Sunday, February 3, 2013
Book Review by Niall Jordan (Mr. Abhainn)
Reviews by Mr. Abhainn (Niall Jordan) on his blog and on Amazon.
Review of Lora O’Brien’s “A Practical Guide to Irish Spirituality – Slí Aon Dhraoi”
A full review will be forth coming as I have some work to continue to prep this blog and organise some other web commitments before returning to Limerick on Tuesday.
The book is “A Practical Guide to Irish Spirituality Slí Aon Dhraoí” by Lora O’Brien, it is published by Wolfpack and is available HERE. The premise of the book is an interactive workbook style that the reader diaries their experiences of working with the exercises. O’Brien has included a variety of questions to help propel the reader in their own journey through their relationship to the the world around them.
It opens with, “You don’t have to be Pagan, or New Age, or Magical, or Spiritual, to read this book. You don’t even have to be Irish. To get the full benefit, you do have to be open minded, willing to learn something about yourself, about Ireland, and maybe even about your place in this land”, a bold claim to make but amongst those of us who have attempted to work with the Irish Traditions makes a little more sense. Simply put we are talking about Irish Traditions, plural, and so from the perspective of the modern seeker, or cuardóir to borrow from O’Brien’s first book, Irish Witchcraft; the exercises in the book don’t merely describe the semiotic and symbolic relationship we have with our spirituality but brings the reader on a journey throughout it with meditations beautifully crafted.
It is packed full of thinking points and questions, many of which you will answer about yourself, offering many personal, unexpected and wonderful insights as well as the ones provided in the book by the Author.
Amazon Review - 5 Stars!
While I'm one rarely drawn to write reviews for books I find myself called into a stark realisation that few people have offered one on this latest offering from Lora O'Brien. What makes this even harder to rectify in my own mind is that O'Brien is no stranger to writing having written 'Irish Witchcraft by an Irish Witch'. I will endeavour to keep my praise of this book to the book itself but I feel that I ought to explain myself as well. I know Lora O'Brien from around the Irish Neopagan scene, indeed she guided those of us lucky enough to attend her talk at Feile Draiochta through a meditation which was the first time I've seen a room en masse drawn into a meditation so deeply and part of that I chalk down to O'Brien's experience but the rest is the terrain in which she coaxed us all down was Irish (see did have a point relating to the book!).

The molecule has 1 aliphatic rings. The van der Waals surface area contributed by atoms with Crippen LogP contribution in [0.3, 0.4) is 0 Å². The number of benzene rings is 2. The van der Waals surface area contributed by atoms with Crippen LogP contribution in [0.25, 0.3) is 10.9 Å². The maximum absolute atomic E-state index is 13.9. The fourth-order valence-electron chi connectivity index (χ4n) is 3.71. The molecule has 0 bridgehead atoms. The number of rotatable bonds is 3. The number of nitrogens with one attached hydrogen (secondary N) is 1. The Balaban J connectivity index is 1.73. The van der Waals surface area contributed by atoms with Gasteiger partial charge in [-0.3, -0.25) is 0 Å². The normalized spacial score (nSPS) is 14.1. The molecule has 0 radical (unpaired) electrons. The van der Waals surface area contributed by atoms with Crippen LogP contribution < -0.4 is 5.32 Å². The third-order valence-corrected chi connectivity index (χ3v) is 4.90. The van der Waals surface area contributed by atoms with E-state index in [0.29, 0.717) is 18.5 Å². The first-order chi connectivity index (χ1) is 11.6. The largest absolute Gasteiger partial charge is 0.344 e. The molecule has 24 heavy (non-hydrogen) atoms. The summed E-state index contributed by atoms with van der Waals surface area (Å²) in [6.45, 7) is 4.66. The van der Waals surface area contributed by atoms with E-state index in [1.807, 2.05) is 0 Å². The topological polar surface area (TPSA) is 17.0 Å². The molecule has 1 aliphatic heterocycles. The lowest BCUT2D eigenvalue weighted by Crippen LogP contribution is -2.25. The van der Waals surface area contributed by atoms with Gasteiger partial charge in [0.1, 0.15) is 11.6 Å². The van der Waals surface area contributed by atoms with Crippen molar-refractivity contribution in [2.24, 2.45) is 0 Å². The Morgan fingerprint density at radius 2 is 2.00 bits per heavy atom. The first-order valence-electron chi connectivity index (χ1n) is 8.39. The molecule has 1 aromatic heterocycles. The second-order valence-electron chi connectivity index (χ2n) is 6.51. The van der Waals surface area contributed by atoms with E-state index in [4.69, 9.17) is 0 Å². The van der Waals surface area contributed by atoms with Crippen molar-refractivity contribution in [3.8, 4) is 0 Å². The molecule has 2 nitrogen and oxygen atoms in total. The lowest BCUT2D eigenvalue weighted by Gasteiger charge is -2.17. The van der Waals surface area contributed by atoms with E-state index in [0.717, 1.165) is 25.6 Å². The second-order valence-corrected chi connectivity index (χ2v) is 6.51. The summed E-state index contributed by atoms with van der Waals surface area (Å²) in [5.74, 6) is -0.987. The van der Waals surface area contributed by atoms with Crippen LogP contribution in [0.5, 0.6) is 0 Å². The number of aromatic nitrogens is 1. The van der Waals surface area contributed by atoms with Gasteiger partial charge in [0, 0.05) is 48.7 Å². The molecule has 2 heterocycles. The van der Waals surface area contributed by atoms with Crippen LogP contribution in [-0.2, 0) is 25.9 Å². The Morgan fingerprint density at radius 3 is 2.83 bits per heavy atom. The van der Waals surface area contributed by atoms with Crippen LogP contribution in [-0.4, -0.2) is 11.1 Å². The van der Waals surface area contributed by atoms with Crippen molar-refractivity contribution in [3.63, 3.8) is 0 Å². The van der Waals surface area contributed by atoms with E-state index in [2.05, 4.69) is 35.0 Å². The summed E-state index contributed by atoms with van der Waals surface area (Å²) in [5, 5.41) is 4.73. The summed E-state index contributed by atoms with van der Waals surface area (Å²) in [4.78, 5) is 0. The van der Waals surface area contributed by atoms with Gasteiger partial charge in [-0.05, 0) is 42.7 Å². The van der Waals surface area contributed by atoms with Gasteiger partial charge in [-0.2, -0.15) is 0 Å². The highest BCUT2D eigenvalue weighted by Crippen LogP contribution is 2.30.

Whether one is Irish by choice or by birth, defining "Irishness" is problematic. We're a nation built on generations of trade, invasion and settlement. As an island nation its impossible for any of us to be "pure" Irish and honestly pure Irishness has a mindset that is open to all - which Lora does in her book. Rather that closing off Irish Spirituality to a select few she opens the process to any and all spiritualities looking to connect on the level of the land.
To aid the reader O'Brien has inserted an experiential level to her work through allowing the reader to record their own experiences and prioritise them. This is a strong psychological and sociological perspective to the book without being cold while being self-reflective. Some of the exercises allow us as localised people living in a globalised community to learn to use resources at our fingertips i.e. stories from family members, learning local history, etc. The clever way(s) in which O'Brien coaxes the reader to reflect on these encounters is also of huge import to the reading of this book as a standing ovation, metaphorically speaking, to the Echtra and Immrama (the latter moreso) of Irish heritage.
Without giving too much away I wanted to offer what I enjoyed about this book was its flow. Lora O'Brien doesn't attempt to over intellectualise the whole process nor does she offer a cheap sugar rush to fulfil your senses only while reading. If one heeds the author's advice and journals the process the founding steps for a strong and test-worthy [I mean test-worthy not trust-worthy] spirituality will be there. While I loved Lora's first book this one shows how much there is to learn about Irishness and the Irish psyche throughout the ages and gives the reader a more honest sense of that history.